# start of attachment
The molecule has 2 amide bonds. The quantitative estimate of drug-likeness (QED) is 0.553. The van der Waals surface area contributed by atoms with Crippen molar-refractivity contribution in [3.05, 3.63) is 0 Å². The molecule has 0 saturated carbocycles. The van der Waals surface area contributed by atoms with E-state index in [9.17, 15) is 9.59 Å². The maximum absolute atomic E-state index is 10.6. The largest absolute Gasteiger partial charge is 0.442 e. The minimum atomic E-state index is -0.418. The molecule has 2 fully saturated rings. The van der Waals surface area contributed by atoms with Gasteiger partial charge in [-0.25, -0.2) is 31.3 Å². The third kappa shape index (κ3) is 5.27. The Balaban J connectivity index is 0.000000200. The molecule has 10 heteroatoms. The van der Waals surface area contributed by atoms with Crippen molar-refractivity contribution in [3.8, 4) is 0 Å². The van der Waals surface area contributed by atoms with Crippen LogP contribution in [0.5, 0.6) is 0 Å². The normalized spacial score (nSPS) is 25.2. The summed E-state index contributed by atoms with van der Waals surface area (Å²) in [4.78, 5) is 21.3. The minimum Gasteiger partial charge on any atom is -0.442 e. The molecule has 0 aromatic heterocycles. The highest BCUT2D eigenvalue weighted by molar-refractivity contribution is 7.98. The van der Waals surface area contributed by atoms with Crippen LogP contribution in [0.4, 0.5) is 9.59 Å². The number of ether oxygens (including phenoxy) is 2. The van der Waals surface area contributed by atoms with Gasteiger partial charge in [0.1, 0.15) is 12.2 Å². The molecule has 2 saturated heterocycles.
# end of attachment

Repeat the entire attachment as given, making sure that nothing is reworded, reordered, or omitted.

The molecule has 2 amide bonds. The quantitative estimate of drug-likeness (QED) is 0.553. The van der Waals surface area contributed by atoms with Crippen molar-refractivity contribution in [3.05, 3.63) is 0 Å². The molecule has 0 saturated carbocycles. The van der Waals surface area contributed by atoms with E-state index in [9.17, 15) is 9.59 Å². The maximum absolute atomic E-state index is 10.6. The largest absolute Gasteiger partial charge is 0.442 e. The minimum atomic E-state index is -0.418. The molecule has 2 fully saturated rings. The van der Waals surface area contributed by atoms with Gasteiger partial charge in [-0.25, -0.2) is 31.3 Å². The third kappa shape index (κ3) is 5.27. The Balaban J connectivity index is 0.000000200. The molecule has 10 heteroatoms. The van der Waals surface area contributed by atoms with Crippen molar-refractivity contribution in [3.8, 4) is 0 Å². The van der Waals surface area contributed by atoms with Crippen LogP contribution in [0.5, 0.6) is 0 Å². The normalized spacial score (nSPS) is 25.2. The summed E-state index contributed by atoms with van der Waals surface area (Å²) in [4.78, 5) is 21.3. The minimum Gasteiger partial charge on any atom is -0.442 e. The molecule has 0 aromatic heterocycles. The highest BCUT2D eigenvalue weighted by molar-refractivity contribution is 7.98. The van der Waals surface area contributed by atoms with Crippen LogP contribution in [0.4, 0.5) is 9.59 Å². The number of ether oxygens (including phenoxy) is 2. The van der Waals surface area contributed by atoms with Gasteiger partial charge in [0.1, 0.15) is 12.2 Å². The molecule has 2 saturated heterocycles.